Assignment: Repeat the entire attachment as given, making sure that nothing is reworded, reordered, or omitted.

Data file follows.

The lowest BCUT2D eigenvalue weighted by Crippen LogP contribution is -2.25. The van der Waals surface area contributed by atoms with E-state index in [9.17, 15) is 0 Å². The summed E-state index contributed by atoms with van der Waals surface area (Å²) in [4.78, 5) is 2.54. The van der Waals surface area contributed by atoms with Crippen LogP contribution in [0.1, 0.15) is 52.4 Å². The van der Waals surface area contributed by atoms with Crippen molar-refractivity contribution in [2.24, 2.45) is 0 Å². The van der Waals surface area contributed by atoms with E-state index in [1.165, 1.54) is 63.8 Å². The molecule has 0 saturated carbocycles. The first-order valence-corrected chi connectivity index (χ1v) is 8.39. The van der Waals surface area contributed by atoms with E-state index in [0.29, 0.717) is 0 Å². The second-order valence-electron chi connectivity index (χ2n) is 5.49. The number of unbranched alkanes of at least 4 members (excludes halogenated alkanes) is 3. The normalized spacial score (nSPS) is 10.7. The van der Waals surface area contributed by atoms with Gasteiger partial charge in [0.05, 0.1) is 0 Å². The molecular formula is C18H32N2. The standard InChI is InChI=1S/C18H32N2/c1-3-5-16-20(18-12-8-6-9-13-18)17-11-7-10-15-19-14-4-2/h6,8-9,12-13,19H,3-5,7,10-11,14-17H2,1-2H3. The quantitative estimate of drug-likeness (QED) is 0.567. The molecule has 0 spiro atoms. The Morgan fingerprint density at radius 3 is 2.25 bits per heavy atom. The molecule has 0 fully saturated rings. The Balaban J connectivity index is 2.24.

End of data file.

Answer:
The lowest BCUT2D eigenvalue weighted by Crippen LogP contribution is -2.25. The van der Waals surface area contributed by atoms with E-state index in [9.17, 15) is 0 Å². The summed E-state index contributed by atoms with van der Waals surface area (Å²) in [4.78, 5) is 2.54. The van der Waals surface area contributed by atoms with Crippen LogP contribution in [0.1, 0.15) is 52.4 Å². The van der Waals surface area contributed by atoms with Crippen molar-refractivity contribution in [2.24, 2.45) is 0 Å². The van der Waals surface area contributed by atoms with E-state index in [1.165, 1.54) is 63.8 Å². The molecule has 0 saturated carbocycles. The first-order valence-corrected chi connectivity index (χ1v) is 8.39. The van der Waals surface area contributed by atoms with E-state index in [0.29, 0.717) is 0 Å². The second-order valence-electron chi connectivity index (χ2n) is 5.49. The number of unbranched alkanes of at least 4 members (excludes halogenated alkanes) is 3. The normalized spacial score (nSPS) is 10.7. The van der Waals surface area contributed by atoms with Gasteiger partial charge in [0.05, 0.1) is 0 Å². The molecular formula is C18H32N2. The standard InChI is InChI=1S/C18H32N2/c1-3-5-16-20(18-12-8-6-9-13-18)17-11-7-10-15-19-14-4-2/h6,8-9,12-13,19H,3-5,7,10-11,14-17H2,1-2H3. The quantitative estimate of drug-likeness (QED) is 0.567. The molecule has 0 spiro atoms. The Morgan fingerprint density at radius 3 is 2.25 bits per heavy atom. The molecule has 0 fully saturated rings. The Balaban J connectivity index is 2.24.